What Bruce Lee Taught Me About the Media (Media Fast #2)
Posted Jul 07 2008 7:16pm
“It’s not daily accumulation, but elimination that brings cultivation.” – Bruce Lee
One of the first things that I noticed about media fasting was how much of a conversation starter it was.People are really interested in the Art of Not Doing.A friend of mine at work wanted to show me a video of his that he edited together.I kindly informed him that I was not watching any videos for four days.He and the other two guys in the room were astounded.
One of them asked a question that I thought was right on point.“What do you think you’re going to get from that?”
I paused for a moment.Thoughts flashed through my brain quickly.“What do you mean, isn’t it obvious,” I thought, “don’t you ever get tired of all the stimulation?”Surprisingly enough, however, I had a hard time answering his question in spoken words.I’ll answer it here.I set these benefits outin my post announcing the media fast and I will quickly repeat them.
I hoped to get some peace.
Between television, talk radio, movies, the internet and music, my life is full of noise.I think the only time that it’s quiet is when I’m in bed.Sometimes the noise is just too much and I need some time to be able to think.
After eliminating the noise, one night I simply sat in my room and allowed my mind to wander for about 90 minutes. It was amazingly refreshing and insightful. I read the scriptures more and prayed more. I feel centered and grounded.
I hoped to be able to get some perspective.
Media makers convey messages.Sometimes it’s just a message of fun, laughter, and good times.Most of the time, however, the media is full of conflicting messages about what is important and what is not.Time away from the media gave me time to reflect on what is important to me, without outside influence.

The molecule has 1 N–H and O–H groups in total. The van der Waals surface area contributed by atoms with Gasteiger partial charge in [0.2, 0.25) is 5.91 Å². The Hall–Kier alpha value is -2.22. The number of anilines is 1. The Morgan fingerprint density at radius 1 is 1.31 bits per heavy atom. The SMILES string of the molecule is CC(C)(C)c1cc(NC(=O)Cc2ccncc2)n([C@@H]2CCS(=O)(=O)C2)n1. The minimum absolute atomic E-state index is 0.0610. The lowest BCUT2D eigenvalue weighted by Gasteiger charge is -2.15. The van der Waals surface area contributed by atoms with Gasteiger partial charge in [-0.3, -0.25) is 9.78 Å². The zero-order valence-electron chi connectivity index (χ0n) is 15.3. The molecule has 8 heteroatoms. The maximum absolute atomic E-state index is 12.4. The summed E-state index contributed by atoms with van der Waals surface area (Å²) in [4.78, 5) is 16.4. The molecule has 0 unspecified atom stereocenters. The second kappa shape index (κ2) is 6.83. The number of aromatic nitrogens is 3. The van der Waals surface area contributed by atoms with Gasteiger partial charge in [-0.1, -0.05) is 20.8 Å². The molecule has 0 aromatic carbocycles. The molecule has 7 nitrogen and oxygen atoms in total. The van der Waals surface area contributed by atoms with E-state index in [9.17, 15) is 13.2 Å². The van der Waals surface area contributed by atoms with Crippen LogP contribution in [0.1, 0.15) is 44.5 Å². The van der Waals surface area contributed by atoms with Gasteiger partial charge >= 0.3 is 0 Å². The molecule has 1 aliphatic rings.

It's important to note that after being away from media for a while (this happened to me big time after my mission) that shocking media shocks a lot more. Pornography and the bling culture become incredibly offensive.
I hoped to be able to spend more time with my wife.
Media is a time sucker.Whether you’re just vegging out in front of the TV, out watching a movie, or gaming with your buddies, it all takes time and that’s time that I could be spending with my wife.I did manage to spend a little bit more time with her, but she has college finals coming up, so she was a little swamped with home work.
I accomplished all of my goals, to a greater or lesser extent.I did it by not wasting time anymore.
So, when my coworkers were asking me what I hoped to gain from a media fast, I think it was just too much to explain. I'm a little surprised that so many people were surprised at what I was doing. Apparently it's just too much for many people to think of eliminating the non-essential and refocusing their lives.
I’ve noticed a trend, in my new office, that shows a lot of our salespeople like to work extra hours.We have a six hour workday on purpose.Our company believes that you can get everything you need to get done in those six hours, if you focus.That means getting rid of annoying distractions.In our morning sales meeting the other day I mentioned this to the employees.I talked to them about how they could be working smarter instead of harder.Increase your skills and expertise instead of your time and labor.A few people seemed to smile and nod.After the meeting not a single sales rep approached me about it, and after work I noticed that the same sales reps were staying late to try to “get a little more done.”
When a company offers you less work, and you don’t take it, what does that say about your lifestyle?What does it say about the importance of your marriage, or your kids?
Unfortunately for many people, it seems that it’s easier to call the sitter, tell the wife to put dinner on hold, and keep punching the clock, rather than figuring out how to be more effective at their job, increase their skills, dictate time constraints to clients, and eliminate distractions.